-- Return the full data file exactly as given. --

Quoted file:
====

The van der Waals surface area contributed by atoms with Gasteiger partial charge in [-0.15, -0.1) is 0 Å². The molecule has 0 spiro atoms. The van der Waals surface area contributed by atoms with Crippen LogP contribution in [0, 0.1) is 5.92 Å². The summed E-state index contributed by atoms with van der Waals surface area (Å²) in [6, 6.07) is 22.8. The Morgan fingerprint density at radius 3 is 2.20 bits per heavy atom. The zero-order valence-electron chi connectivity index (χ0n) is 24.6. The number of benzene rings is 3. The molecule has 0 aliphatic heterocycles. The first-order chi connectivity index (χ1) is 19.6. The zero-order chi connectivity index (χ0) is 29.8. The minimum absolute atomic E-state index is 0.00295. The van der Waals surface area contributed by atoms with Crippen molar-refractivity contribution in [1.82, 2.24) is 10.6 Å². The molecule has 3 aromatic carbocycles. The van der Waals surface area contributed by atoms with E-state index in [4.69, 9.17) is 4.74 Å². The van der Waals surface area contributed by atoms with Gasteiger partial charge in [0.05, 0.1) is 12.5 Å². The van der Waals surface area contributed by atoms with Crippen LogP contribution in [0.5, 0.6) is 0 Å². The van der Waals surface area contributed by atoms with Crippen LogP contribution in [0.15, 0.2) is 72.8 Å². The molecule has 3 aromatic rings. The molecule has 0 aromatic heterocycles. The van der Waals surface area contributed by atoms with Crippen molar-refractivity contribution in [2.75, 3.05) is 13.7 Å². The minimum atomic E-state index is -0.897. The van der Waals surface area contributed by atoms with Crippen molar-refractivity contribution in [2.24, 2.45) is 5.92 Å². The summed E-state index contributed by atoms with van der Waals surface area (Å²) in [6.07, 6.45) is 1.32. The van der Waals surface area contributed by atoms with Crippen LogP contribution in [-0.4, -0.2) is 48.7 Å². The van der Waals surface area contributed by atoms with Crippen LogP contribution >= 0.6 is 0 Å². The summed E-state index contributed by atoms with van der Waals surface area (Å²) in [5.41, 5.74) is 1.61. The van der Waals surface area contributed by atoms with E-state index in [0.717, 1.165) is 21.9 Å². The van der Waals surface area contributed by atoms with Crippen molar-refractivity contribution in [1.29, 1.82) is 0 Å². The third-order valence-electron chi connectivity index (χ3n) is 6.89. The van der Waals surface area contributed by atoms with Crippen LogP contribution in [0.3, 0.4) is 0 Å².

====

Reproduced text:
The van der Waals surface area contributed by atoms with Gasteiger partial charge in [-0.15, -0.1) is 0 Å². The molecule has 0 spiro atoms. The van der Waals surface area contributed by atoms with Crippen LogP contribution in [0, 0.1) is 5.92 Å². The summed E-state index contributed by atoms with van der Waals surface area (Å²) in [6, 6.07) is 22.8. The Morgan fingerprint density at radius 3 is 2.20 bits per heavy atom. The zero-order valence-electron chi connectivity index (χ0n) is 24.6. The number of benzene rings is 3. The molecule has 0 aliphatic heterocycles. The first-order chi connectivity index (χ1) is 19.6. The zero-order chi connectivity index (χ0) is 29.8. The minimum absolute atomic E-state index is 0.00295. The van der Waals surface area contributed by atoms with Crippen molar-refractivity contribution in [1.82, 2.24) is 10.6 Å². The molecule has 3 aromatic carbocycles. The van der Waals surface area contributed by atoms with E-state index in [4.69, 9.17) is 4.74 Å². The van der Waals surface area contributed by atoms with Gasteiger partial charge in [0.05, 0.1) is 12.5 Å². The van der Waals surface area contributed by atoms with Crippen LogP contribution in [0.5, 0.6) is 0 Å². The van der Waals surface area contributed by atoms with Crippen LogP contribution in [0.15, 0.2) is 72.8 Å². The molecule has 3 aromatic rings. The molecule has 0 aromatic heterocycles. The van der Waals surface area contributed by atoms with Crippen molar-refractivity contribution in [2.75, 3.05) is 13.7 Å². The minimum atomic E-state index is -0.897. The van der Waals surface area contributed by atoms with Crippen molar-refractivity contribution in [2.24, 2.45) is 5.92 Å². The summed E-state index contributed by atoms with van der Waals surface area (Å²) in [6.07, 6.45) is 1.32. The van der Waals surface area contributed by atoms with Crippen LogP contribution in [-0.4, -0.2) is 48.7 Å². The van der Waals surface area contributed by atoms with Crippen LogP contribution >= 0.6 is 0 Å². The summed E-state index contributed by atoms with van der Waals surface area (Å²) in [5.41, 5.74) is 1.61. The van der Waals surface area contributed by atoms with E-state index in [0.717, 1.165) is 21.9 Å². The van der Waals surface area contributed by atoms with Crippen molar-refractivity contribution in [1.29, 1.82) is 0 Å². The third-order valence-electron chi connectivity index (χ3n) is 6.89. The van der Waals surface area contributed by atoms with Crippen LogP contribution in [0.3, 0.4) is 0 Å².